The V-Strom is longer and lower, and while its 19-inch front wheel makes it marginally better off-road, its tires are still largely street-biased, so it’s pretty much limited to graded dirt roads. If it had a broader range, like its Adventure counterpart does—or should—I’d be all-in. But until then, I’m going green—even if it’s yellow.

Off the Record

Karel Kramer

Age: 57 | Height: 6'1"
Weight: 225 lbs. | Inseam: 32 in.

I know some riders find these middleWeights boring, confused or drab, but not me. I began street riding on small-displacement dual-sport bikes and progressed to standards with a sit-up riding position. Factor in decades of hardcore off-roading, and you can see why I like the V-Strom and the Versys. Of these two, however, I would own the Suzuki. The riding position works for me, and the linkage suspension and larger front wheel make it more composed than the Kawasaki on bumpy roads. I’ll admit that the Kawi has the Suzi smoked in roll-on power, but it’s buzzy at freeway speeds. The ’Strom’s EFI is more civilized transitioning from off-throttle, and it feels relaxed at speeds that endanger my driver’s license. I like the look of the Kawasaki, but the Suzuki makes me want to go riding. And at 50-plus mpg, I can afford to go!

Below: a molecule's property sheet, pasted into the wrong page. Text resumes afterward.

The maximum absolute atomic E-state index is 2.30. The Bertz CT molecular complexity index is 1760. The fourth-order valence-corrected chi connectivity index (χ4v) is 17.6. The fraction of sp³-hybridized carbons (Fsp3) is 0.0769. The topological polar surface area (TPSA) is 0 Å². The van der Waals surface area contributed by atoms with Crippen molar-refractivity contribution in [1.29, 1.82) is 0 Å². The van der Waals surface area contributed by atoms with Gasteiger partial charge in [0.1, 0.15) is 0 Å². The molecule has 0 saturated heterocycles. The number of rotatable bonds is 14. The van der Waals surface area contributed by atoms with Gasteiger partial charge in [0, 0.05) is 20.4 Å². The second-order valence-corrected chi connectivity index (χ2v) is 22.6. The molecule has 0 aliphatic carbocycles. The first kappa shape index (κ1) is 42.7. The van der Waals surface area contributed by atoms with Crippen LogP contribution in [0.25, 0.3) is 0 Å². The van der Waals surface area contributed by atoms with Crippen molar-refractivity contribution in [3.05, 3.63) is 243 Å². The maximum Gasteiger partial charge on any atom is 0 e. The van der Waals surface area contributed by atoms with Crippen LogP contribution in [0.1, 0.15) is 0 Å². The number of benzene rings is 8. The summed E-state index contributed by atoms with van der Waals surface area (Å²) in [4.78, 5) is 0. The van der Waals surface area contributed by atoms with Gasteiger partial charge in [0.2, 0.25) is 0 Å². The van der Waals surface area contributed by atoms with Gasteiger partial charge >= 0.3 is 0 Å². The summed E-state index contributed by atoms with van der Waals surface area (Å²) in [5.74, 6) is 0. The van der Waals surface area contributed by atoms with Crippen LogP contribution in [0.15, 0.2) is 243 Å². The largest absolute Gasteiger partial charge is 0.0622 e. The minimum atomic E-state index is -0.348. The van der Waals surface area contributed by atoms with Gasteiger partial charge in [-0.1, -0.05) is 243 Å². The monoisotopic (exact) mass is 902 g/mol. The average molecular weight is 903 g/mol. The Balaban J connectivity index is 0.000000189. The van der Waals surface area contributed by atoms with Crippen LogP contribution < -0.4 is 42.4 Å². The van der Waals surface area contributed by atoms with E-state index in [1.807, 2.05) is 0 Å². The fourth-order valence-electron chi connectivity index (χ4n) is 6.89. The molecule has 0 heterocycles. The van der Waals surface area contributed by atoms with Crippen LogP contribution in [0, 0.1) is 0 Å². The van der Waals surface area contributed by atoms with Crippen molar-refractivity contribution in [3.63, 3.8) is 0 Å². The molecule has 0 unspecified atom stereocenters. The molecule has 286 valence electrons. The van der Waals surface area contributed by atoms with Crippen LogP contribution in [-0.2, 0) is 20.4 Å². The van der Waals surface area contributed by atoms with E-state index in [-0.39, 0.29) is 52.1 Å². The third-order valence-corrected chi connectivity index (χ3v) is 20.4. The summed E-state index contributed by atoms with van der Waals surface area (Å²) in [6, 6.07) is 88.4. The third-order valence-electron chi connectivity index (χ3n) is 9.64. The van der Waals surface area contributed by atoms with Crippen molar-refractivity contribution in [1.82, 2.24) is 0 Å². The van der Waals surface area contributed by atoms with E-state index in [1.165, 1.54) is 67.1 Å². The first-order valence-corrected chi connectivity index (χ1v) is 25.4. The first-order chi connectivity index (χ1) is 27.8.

Double Duty

Words: Marc Cook

As the motorcycle industry digs out from stem-to-stern economic upheaval, would you believe that the category leading the return to sales success is none other than dual-sport? According to Motorcycle Industry Council figures, dual-sport bikes led the market by posting sales figures up 12.7% in the first quarter of 2012 compared with the same time the year before.